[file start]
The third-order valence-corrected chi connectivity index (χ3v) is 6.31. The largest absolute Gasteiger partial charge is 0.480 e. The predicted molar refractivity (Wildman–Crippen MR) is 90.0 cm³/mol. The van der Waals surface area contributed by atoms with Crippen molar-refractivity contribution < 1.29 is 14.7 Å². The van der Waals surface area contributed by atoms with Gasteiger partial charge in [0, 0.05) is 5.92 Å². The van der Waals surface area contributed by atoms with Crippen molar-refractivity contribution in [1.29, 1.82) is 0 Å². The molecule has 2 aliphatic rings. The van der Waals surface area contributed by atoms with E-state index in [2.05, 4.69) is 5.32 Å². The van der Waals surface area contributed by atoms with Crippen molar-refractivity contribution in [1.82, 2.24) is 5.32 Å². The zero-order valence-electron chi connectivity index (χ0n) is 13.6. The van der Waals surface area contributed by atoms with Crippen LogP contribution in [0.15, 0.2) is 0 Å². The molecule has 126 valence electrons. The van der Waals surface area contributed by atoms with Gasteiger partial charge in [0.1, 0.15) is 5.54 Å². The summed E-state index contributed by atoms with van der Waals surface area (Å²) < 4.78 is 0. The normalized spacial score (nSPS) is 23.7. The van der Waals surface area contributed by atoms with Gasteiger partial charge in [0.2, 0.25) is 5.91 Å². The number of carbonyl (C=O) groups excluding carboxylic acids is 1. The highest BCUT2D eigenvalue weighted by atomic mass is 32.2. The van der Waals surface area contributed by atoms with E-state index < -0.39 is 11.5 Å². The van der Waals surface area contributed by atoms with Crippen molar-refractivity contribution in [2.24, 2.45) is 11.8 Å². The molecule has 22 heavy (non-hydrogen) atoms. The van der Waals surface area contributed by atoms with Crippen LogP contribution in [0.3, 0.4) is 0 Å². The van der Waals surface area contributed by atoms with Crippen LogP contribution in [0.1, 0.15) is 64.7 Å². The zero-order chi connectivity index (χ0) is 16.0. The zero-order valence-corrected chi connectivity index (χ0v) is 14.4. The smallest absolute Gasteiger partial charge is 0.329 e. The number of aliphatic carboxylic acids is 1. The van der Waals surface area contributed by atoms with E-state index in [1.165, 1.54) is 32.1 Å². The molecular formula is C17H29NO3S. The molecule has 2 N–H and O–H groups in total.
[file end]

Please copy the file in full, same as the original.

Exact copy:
The third-order valence-corrected chi connectivity index (χ3v) is 6.31. The largest absolute Gasteiger partial charge is 0.480 e. The predicted molar refractivity (Wildman–Crippen MR) is 90.0 cm³/mol. The van der Waals surface area contributed by atoms with Crippen molar-refractivity contribution < 1.29 is 14.7 Å². The van der Waals surface area contributed by atoms with Gasteiger partial charge in [0, 0.05) is 5.92 Å². The van der Waals surface area contributed by atoms with Crippen molar-refractivity contribution in [1.29, 1.82) is 0 Å². The molecule has 2 aliphatic rings. The van der Waals surface area contributed by atoms with E-state index in [2.05, 4.69) is 5.32 Å². The van der Waals surface area contributed by atoms with Crippen molar-refractivity contribution in [1.82, 2.24) is 5.32 Å². The zero-order valence-electron chi connectivity index (χ0n) is 13.6. The van der Waals surface area contributed by atoms with Crippen LogP contribution in [0.15, 0.2) is 0 Å². The molecule has 126 valence electrons. The van der Waals surface area contributed by atoms with Gasteiger partial charge in [0.1, 0.15) is 5.54 Å². The summed E-state index contributed by atoms with van der Waals surface area (Å²) < 4.78 is 0. The normalized spacial score (nSPS) is 23.7. The van der Waals surface area contributed by atoms with Gasteiger partial charge in [0.2, 0.25) is 5.91 Å². The number of carbonyl (C=O) groups excluding carboxylic acids is 1. The highest BCUT2D eigenvalue weighted by atomic mass is 32.2. The van der Waals surface area contributed by atoms with E-state index < -0.39 is 11.5 Å². The van der Waals surface area contributed by atoms with Crippen molar-refractivity contribution in [2.24, 2.45) is 11.8 Å². The molecule has 22 heavy (non-hydrogen) atoms. The van der Waals surface area contributed by atoms with Crippen LogP contribution in [0.3, 0.4) is 0 Å². The van der Waals surface area contributed by atoms with Crippen LogP contribution in [0.1, 0.15) is 64.7 Å². The zero-order chi connectivity index (χ0) is 16.0. The zero-order valence-corrected chi connectivity index (χ0v) is 14.4. The smallest absolute Gasteiger partial charge is 0.329 e. The number of aliphatic carboxylic acids is 1. The van der Waals surface area contributed by atoms with E-state index in [1.165, 1.54) is 32.1 Å². The molecular formula is C17H29NO3S. The molecule has 2 N–H and O–H groups in total.